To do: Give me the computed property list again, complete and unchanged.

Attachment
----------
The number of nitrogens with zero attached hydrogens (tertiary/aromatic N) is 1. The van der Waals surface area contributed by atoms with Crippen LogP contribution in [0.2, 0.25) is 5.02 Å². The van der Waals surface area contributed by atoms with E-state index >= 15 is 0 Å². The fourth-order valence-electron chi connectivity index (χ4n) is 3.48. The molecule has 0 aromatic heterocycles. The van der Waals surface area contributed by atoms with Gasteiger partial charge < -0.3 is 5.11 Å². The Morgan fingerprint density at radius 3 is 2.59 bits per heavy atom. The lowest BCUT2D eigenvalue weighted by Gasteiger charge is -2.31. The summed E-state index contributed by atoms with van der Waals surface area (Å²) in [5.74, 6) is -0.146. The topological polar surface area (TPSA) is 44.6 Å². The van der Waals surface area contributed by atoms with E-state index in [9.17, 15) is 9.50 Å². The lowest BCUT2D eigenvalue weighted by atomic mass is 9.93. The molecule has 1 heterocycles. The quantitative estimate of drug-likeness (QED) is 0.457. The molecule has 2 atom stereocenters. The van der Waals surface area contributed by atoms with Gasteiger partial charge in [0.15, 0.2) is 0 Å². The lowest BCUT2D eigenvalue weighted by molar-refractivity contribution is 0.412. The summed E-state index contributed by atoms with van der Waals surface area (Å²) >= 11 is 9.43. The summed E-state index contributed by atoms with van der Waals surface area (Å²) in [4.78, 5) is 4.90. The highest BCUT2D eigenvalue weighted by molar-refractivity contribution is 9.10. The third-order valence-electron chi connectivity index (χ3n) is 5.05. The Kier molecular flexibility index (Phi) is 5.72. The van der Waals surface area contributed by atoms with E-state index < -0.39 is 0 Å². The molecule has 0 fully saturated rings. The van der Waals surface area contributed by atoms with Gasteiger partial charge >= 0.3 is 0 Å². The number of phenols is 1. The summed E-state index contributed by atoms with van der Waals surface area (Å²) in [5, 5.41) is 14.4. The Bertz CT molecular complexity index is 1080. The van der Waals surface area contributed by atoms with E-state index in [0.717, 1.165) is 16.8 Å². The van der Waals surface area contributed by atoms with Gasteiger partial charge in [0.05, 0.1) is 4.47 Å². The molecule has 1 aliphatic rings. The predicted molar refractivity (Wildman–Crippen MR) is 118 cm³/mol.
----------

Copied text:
The number of nitrogens with zero attached hydrogens (tertiary/aromatic N) is 1. The van der Waals surface area contributed by atoms with Crippen LogP contribution in [0.2, 0.25) is 5.02 Å². The van der Waals surface area contributed by atoms with E-state index >= 15 is 0 Å². The fourth-order valence-electron chi connectivity index (χ4n) is 3.48. The molecule has 0 aromatic heterocycles. The van der Waals surface area contributed by atoms with Gasteiger partial charge < -0.3 is 5.11 Å². The Morgan fingerprint density at radius 3 is 2.59 bits per heavy atom. The lowest BCUT2D eigenvalue weighted by Gasteiger charge is -2.31. The summed E-state index contributed by atoms with van der Waals surface area (Å²) in [5.74, 6) is -0.146. The topological polar surface area (TPSA) is 44.6 Å². The van der Waals surface area contributed by atoms with E-state index in [9.17, 15) is 9.50 Å². The lowest BCUT2D eigenvalue weighted by atomic mass is 9.93. The molecule has 1 heterocycles. The quantitative estimate of drug-likeness (QED) is 0.457. The molecule has 2 atom stereocenters. The van der Waals surface area contributed by atoms with Gasteiger partial charge in [0.15, 0.2) is 0 Å². The lowest BCUT2D eigenvalue weighted by molar-refractivity contribution is 0.412. The summed E-state index contributed by atoms with van der Waals surface area (Å²) >= 11 is 9.43. The summed E-state index contributed by atoms with van der Waals surface area (Å²) in [4.78, 5) is 4.90. The highest BCUT2D eigenvalue weighted by molar-refractivity contribution is 9.10. The third-order valence-electron chi connectivity index (χ3n) is 5.05. The Kier molecular flexibility index (Phi) is 5.72. The van der Waals surface area contributed by atoms with E-state index < -0.39 is 0 Å². The molecule has 0 fully saturated rings. The van der Waals surface area contributed by atoms with Gasteiger partial charge >= 0.3 is 0 Å². The number of phenols is 1. The summed E-state index contributed by atoms with van der Waals surface area (Å²) in [5, 5.41) is 14.4. The Bertz CT molecular complexity index is 1080. The van der Waals surface area contributed by atoms with E-state index in [0.717, 1.165) is 16.8 Å². The van der Waals surface area contributed by atoms with Gasteiger partial charge in [0.05, 0.1) is 4.47 Å². The molecule has 1 aliphatic rings. The predicted molar refractivity (Wildman–Crippen MR) is 118 cm³/mol.